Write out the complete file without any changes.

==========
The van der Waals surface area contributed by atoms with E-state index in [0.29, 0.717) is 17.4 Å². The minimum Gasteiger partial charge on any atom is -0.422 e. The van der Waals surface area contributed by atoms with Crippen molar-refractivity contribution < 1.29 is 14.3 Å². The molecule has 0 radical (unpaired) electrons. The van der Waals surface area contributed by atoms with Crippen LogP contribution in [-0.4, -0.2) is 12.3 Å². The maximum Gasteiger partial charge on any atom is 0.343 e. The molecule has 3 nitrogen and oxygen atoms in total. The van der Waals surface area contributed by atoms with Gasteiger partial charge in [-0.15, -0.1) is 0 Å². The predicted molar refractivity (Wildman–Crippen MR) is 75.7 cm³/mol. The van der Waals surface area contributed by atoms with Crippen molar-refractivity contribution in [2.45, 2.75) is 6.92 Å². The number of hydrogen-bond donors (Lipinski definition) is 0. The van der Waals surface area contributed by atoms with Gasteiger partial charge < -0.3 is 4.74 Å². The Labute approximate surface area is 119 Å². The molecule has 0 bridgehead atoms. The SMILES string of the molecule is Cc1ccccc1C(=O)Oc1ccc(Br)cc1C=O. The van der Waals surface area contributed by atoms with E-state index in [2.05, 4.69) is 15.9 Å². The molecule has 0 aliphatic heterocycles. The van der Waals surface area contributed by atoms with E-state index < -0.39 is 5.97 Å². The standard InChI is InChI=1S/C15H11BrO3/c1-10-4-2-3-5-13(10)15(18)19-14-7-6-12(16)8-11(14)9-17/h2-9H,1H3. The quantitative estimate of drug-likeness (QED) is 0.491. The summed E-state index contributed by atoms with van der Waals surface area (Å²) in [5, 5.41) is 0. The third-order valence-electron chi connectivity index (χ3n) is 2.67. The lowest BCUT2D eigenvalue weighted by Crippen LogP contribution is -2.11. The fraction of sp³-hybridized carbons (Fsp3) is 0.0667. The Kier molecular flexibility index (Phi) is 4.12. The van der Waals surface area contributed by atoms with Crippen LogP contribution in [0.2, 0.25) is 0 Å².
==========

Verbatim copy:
The van der Waals surface area contributed by atoms with E-state index in [0.29, 0.717) is 17.4 Å². The minimum Gasteiger partial charge on any atom is -0.422 e. The van der Waals surface area contributed by atoms with Crippen molar-refractivity contribution < 1.29 is 14.3 Å². The molecule has 0 radical (unpaired) electrons. The van der Waals surface area contributed by atoms with Crippen LogP contribution in [-0.4, -0.2) is 12.3 Å². The maximum Gasteiger partial charge on any atom is 0.343 e. The molecule has 3 nitrogen and oxygen atoms in total. The van der Waals surface area contributed by atoms with Gasteiger partial charge in [-0.15, -0.1) is 0 Å². The predicted molar refractivity (Wildman–Crippen MR) is 75.7 cm³/mol. The van der Waals surface area contributed by atoms with Crippen molar-refractivity contribution in [2.45, 2.75) is 6.92 Å². The number of hydrogen-bond donors (Lipinski definition) is 0. The van der Waals surface area contributed by atoms with Gasteiger partial charge < -0.3 is 4.74 Å². The Labute approximate surface area is 119 Å². The molecule has 0 bridgehead atoms. The SMILES string of the molecule is Cc1ccccc1C(=O)Oc1ccc(Br)cc1C=O. The van der Waals surface area contributed by atoms with E-state index in [2.05, 4.69) is 15.9 Å². The molecule has 0 aliphatic heterocycles. The van der Waals surface area contributed by atoms with E-state index < -0.39 is 5.97 Å². The standard InChI is InChI=1S/C15H11BrO3/c1-10-4-2-3-5-13(10)15(18)19-14-7-6-12(16)8-11(14)9-17/h2-9H,1H3. The quantitative estimate of drug-likeness (QED) is 0.491. The summed E-state index contributed by atoms with van der Waals surface area (Å²) in [5, 5.41) is 0. The third-order valence-electron chi connectivity index (χ3n) is 2.67. The lowest BCUT2D eigenvalue weighted by Crippen LogP contribution is -2.11. The fraction of sp³-hybridized carbons (Fsp3) is 0.0667. The Kier molecular flexibility index (Phi) is 4.12. The van der Waals surface area contributed by atoms with Crippen LogP contribution in [0.2, 0.25) is 0 Å².